About half of healthy people living with HIV have concerning levels of plaque and inflammation in their blood vessels despite having a low to moderate risk of atherosclerotic heart disease when considering traditional measures, according to a study published in JAMA Network Open.
The full results from the landmark REPRIEVE (Randomized Trial to Prevent Vascular Events in HIV) trial are still two years away, but already, the first randomized, controlled trial of heart health and statins in HIV-positive people has yielded insights around aging with HIV. But these new substudy data, from a mechanistic sub-study of the larger 7,700-participant trial, reflect the coronary health of people living with HIV at the start of the study.
The sub-study analysis includes information on 755 participants from 31 different U.S. clinical trial sites. The median age was 51 years, 16% were women and 2% were transgender. About a third (35%) were Black, and 24% were Latino. All had an undetectable viral load at entry to the trial, and two thirds had a CD4 count of about 500. More than half were current or former smokers, and about half reported substance use, mostly in the past.
All participants had a low to medium risk for atherosclerotic cardiovascular disease (ASCVD)—that is, abnormalities in the arteries that can lead to heart attack and stroke—based on the traditional ASCVD risk scale created in 2013 by the American College of Cardiology and the American Heart Association. Historically, non-HIV-specific scales have failed to detect the true risk for cardiovascular disease among people living with HIV, and studies have shown that HIV-positive people develop heart disease at younger ages compared with the general population.
The participants received a test of cardiovascular function called coronary computed tomography angiography (CTA) and had blood drawn to look for inflammatory markers, insulin levels and other biomarkers. The CTA reveals the amount of plaque in the arteries—that is, the buildup of fats, cholesterol and other substances that harden the arteries and impede the flow of blood to the heart and around the body.
Nearly half (49%) had some amount of plaque buildup in their arteries, though very few (7%) had enough to obstruct blood flow. But nearly a quarter had so-called vulnerable plaques, which are more prone to rupture and cause heart attacks. Just 2% of participants met criteria for advanced coronary artery disease. Using levels of low-density lipoprotein—that is, “bad” cholesterol—researchers used a pooled risk calculator to determine participants’ ASCVD risk score. Any score over 4.9% is considered “moderate” risk and any score over 7.5% is considered high risk. Overall, participants had moderate risk, with a ASCVD score of 5%, higher than what researchers suspected. And one in five had high risk, with a score of 8% or higher. Only three participants had diabetes at baseline. Perhaps not surprisingly, those with high ASCVD risk via LDL measurement were also more likely to have any plaque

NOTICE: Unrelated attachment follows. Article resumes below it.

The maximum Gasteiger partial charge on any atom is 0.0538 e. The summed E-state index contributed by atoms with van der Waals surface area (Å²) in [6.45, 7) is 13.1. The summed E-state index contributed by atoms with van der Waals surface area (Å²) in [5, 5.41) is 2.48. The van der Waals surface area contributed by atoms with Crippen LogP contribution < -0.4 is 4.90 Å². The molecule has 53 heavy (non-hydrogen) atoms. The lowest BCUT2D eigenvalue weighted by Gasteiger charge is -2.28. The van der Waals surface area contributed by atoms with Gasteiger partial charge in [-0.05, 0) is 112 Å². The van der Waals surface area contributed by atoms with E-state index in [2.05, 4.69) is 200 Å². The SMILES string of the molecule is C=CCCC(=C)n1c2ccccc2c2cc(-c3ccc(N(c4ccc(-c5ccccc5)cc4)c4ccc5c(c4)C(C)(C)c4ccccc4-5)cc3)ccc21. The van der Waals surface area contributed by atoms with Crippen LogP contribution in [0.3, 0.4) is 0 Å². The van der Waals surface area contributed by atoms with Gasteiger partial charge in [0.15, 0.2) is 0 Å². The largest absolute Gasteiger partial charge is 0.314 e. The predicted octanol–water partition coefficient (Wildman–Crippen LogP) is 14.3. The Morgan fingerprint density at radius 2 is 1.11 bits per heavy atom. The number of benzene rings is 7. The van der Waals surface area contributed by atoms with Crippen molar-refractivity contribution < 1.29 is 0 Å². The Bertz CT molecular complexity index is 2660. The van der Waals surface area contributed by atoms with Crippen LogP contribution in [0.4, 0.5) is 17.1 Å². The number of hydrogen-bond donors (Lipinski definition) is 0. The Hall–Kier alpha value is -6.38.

How much of this was related to HIV is unclear. Participants with plaque were generally older than the overall population, were more likely to be white and male, had a family history of heart disease and past experience of high blood pressure, elevated blood sugar and LDL cholesterol levels and were more likely to smoke. When the researchers looked at HIV parameters in adjusted analyses, these weren’t significantly associated with ASCVD risk. But the prevalence of vulnerable plaque was higher than the 15% to 23% rate seen in HIV-negative people in past studies.
Interestingly, nadir (lowest-ever) CD4 count and length of time on HIV treatment weren’t associated with higher prevalence of plaque. Neither was current use of tenofovir disoproxil fumarate (Viread, also a component of Truvada and several single-tablet regimens). However, previous use of abacavir (Ziagen) and the thymidine analogues AZT (Retrovir) and d4T (Zerit) were associated with higher plaque levels. Because REPRIEVE is not designed to study heart disease risk by HIV drug type, these results are preliminary.
Coronary plaque was also associated with higher markers for inflammation, like a 71% increased risk for high interleukin (IL)-6. Indeed, the presence of IL-6 was consistently associated with plaque and coronary artery disease.
“Data from REPRIEVE connect inflammation and immune activation to coronary artery disease in a large study of people with HIV under good virologic control and with low traditional risk,” wrote Udo Hoffmann, MD, of Massachusetts General Hospital, and colleagues. “This study found a substantial prevalence of [coronary artery disease] even in young people with HIV with low traditional ASCVD risk.”
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